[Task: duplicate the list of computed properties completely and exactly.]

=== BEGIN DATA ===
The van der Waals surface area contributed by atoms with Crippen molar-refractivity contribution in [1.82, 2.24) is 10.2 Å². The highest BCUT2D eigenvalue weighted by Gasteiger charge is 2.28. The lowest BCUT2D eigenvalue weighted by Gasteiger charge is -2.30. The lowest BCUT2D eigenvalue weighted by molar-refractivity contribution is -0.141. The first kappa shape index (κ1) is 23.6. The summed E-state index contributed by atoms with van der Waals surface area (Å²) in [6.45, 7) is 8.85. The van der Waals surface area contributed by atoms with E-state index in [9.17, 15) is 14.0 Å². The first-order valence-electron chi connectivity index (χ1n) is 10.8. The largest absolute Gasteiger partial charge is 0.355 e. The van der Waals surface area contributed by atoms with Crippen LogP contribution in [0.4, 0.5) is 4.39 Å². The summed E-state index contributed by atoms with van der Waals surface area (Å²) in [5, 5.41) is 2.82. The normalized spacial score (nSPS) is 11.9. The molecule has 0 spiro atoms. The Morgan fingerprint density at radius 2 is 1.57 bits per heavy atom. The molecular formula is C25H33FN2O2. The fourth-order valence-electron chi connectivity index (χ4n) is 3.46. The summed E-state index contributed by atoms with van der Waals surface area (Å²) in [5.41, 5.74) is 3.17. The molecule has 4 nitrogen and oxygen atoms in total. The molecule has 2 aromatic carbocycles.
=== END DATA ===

The van der Waals surface area contributed by atoms with Crippen molar-refractivity contribution in [1.82, 2.24) is 10.2 Å². The highest BCUT2D eigenvalue weighted by Gasteiger charge is 2.28. The lowest BCUT2D eigenvalue weighted by Gasteiger charge is -2.30. The lowest BCUT2D eigenvalue weighted by molar-refractivity contribution is -0.141. The first kappa shape index (κ1) is 23.6. The summed E-state index contributed by atoms with van der Waals surface area (Å²) in [6.45, 7) is 8.85. The van der Waals surface area contributed by atoms with E-state index in [9.17, 15) is 14.0 Å². The first-order valence-electron chi connectivity index (χ1n) is 10.8. The largest absolute Gasteiger partial charge is 0.355 e. The van der Waals surface area contributed by atoms with Crippen LogP contribution in [0.4, 0.5) is 4.39 Å². The summed E-state index contributed by atoms with van der Waals surface area (Å²) in [5, 5.41) is 2.82. The normalized spacial score (nSPS) is 11.9. The molecule has 0 spiro atoms. The Morgan fingerprint density at radius 2 is 1.57 bits per heavy atom. The molecular formula is C25H33FN2O2. The fourth-order valence-electron chi connectivity index (χ4n) is 3.46. The summed E-state index contributed by atoms with van der Waals surface area (Å²) in [5.41, 5.74) is 3.17. The molecule has 4 nitrogen and oxygen atoms in total. The molecule has 2 aromatic carbocycles.